Published by Delacorte Press on July 31, 2018
Genres: Mystery, Thriller, Young Adult
Pages: 384 •Format: E-Book •Source: Overdrive
There are no more cheerleaders in the town of Sunnybrook.
First there was the car accident—two girls gone after hitting a tree on a rainy night. Not long after, the murders happened. Those two girls were killed by the man next door. The police shot him, so no one will ever know why he did it. Monica’s sister was the last cheerleader to die. After her suicide, Sunnybrook High disbanded the cheer squad. No one wanted to be reminded of the girls they lost.
That was five years ago. Now the faculty and students at Sunnybrook High want to remember the lost cheerleaders. But for Monica, it’s not that easy. She just wants to forget. Only, Monica’s world is starting to unravel. There are the letters in her stepdad’s desk, an unearthed, years-old cell phone, a strange new friend at school. . . . Whatever happened five years ago isn’t over. Some people in town know more than they’re saying. And somehow Monica is at the center of it all.
There are no more cheerleaders in Sunnybrook, but that doesn’t mean anyone else is safe.
I’m always proclaiming my love of thrillers, yet it feels so rarely do I find YA thrillers that don’t leave me feeling disappointed. They’re often predictable, unbelievable, or over dramatic and lack the ominous feeling that I crave when diving into a thriller. When I heard about The Cheerleaders, I was immediately struck by how simple (and unsettling) the cover was, so I decided to add it to my TBR, hoping it might stand out. I’m happy to report that it did indeed stand out and proved to be an unsettling and surprising story that left my thriller craving self satisfied.
The Cheerleaders follows protagonist Monica who is the little sister of one of five cheerleaders who died suddenly several years before. So many of the girls died within quick succession of each other that the cheerleading squad at their school was eventually disbanded. While everyone else seems content to move on, Monica is struck by nagging suspicions as the anniversary of her sister’s death approaches.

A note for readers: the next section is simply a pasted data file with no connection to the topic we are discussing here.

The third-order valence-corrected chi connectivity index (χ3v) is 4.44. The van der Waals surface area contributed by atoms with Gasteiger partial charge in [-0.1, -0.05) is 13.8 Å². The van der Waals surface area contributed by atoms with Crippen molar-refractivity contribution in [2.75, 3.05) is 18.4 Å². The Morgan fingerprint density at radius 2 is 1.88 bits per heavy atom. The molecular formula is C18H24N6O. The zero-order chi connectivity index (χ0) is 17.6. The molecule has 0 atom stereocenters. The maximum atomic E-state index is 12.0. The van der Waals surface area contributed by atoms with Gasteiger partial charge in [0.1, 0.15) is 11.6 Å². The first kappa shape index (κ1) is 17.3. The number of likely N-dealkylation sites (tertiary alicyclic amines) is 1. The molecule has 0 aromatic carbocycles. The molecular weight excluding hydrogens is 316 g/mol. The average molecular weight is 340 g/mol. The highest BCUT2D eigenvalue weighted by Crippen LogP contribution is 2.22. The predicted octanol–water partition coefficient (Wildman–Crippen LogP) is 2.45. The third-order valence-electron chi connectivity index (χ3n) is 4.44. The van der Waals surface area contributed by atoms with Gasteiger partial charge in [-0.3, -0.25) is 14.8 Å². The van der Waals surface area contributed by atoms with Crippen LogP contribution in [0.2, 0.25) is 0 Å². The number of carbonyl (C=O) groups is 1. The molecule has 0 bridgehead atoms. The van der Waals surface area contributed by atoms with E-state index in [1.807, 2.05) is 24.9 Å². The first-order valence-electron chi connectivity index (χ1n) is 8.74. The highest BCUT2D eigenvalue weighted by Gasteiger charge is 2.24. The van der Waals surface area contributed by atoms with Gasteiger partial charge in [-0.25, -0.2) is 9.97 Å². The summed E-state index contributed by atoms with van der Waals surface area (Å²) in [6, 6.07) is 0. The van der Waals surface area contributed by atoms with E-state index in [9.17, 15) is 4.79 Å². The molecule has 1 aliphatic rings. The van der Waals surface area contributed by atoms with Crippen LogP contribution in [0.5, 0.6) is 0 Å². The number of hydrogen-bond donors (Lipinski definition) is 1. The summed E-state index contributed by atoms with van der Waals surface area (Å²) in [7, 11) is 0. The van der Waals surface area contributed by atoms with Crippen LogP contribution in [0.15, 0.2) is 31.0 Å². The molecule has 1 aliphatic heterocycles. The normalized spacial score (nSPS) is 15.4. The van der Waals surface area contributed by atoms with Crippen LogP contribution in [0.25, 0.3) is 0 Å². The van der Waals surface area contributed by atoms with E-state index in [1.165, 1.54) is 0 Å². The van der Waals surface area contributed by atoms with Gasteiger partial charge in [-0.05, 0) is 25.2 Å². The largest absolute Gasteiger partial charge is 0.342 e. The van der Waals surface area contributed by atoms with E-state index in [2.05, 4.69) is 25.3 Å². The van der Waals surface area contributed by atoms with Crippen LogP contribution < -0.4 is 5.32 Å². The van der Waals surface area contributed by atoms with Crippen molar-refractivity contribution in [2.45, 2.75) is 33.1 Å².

What immediately stood out to me about The Cheerleaders was the atmosphere. The narrative is never straight forwardly scary, however it definitely has that ominous, everything-is-fine-but-obviously-something-sinister-is-going-on-under-the-surface-in-the-suburbs vibe to it. There was a scene where Monica goes into an unfinished, perpetually under construction home across the street from hers and realizes the view from the abandoned home looks straight into her family’s kitchen *shudders.* Even though nothing happened in that house, the possibility of it was creepy enough.
Monica, of course, decides to take matters into her own hands and she was actually pretty competent, with the exception of some cringe worthy text conversations (seriously, when interrogating potential murder suspects do not open with “Hi my name is___.”) I liked that she was suspicious of everyone but wasn’t too quick to condemn them, and she was critical without being over the top paranoid, especially when the evidence was looking bad for some of the people closest to her.
“You can’t believe everything you hear, though. Girls are always whittling little weapons to stab each other with.” – Kindle Edition, Location 1799
The narrative also jumped back to her sister’s POVs during some points, and it was interesting to see some of the parallelism between Jennifer’s life and friend group and Monica’s as well (and the ominous observation that it seemed like history may be repeating itself in some ways). The story also made it clear that both sisters were dealing with some pretty heavy emotional stuff without hitting readers over the head with it, and it dealt with some issues that you don’t often see in YA novels that I was impressed that Thomas integrated, especially so early on in the story.
Now, to the important part- the whodunnit element of the mystery. Did I see it coming? Not until it was almost right in front of my face. I knew it wasn’t going to be some of the obvious, initial suspects, but I was impressed by how cleverly Thomas hid the true culprit in plain sight throughout the entire course of the story. The twist held a great balance of being believable without being predictable (I hate when the culprit is either super obvious or ends up being someone we’ve never even met before). Also, THAT EPILOGUE. (I love some morally grey characters).
Overall: The Cheerleaders may have a simple cover or a silly sounding premise, but it’s a surprisingly unsettling, surprising, well crafted mystery. I will definitely be checking out more of Kara Thomas’ work!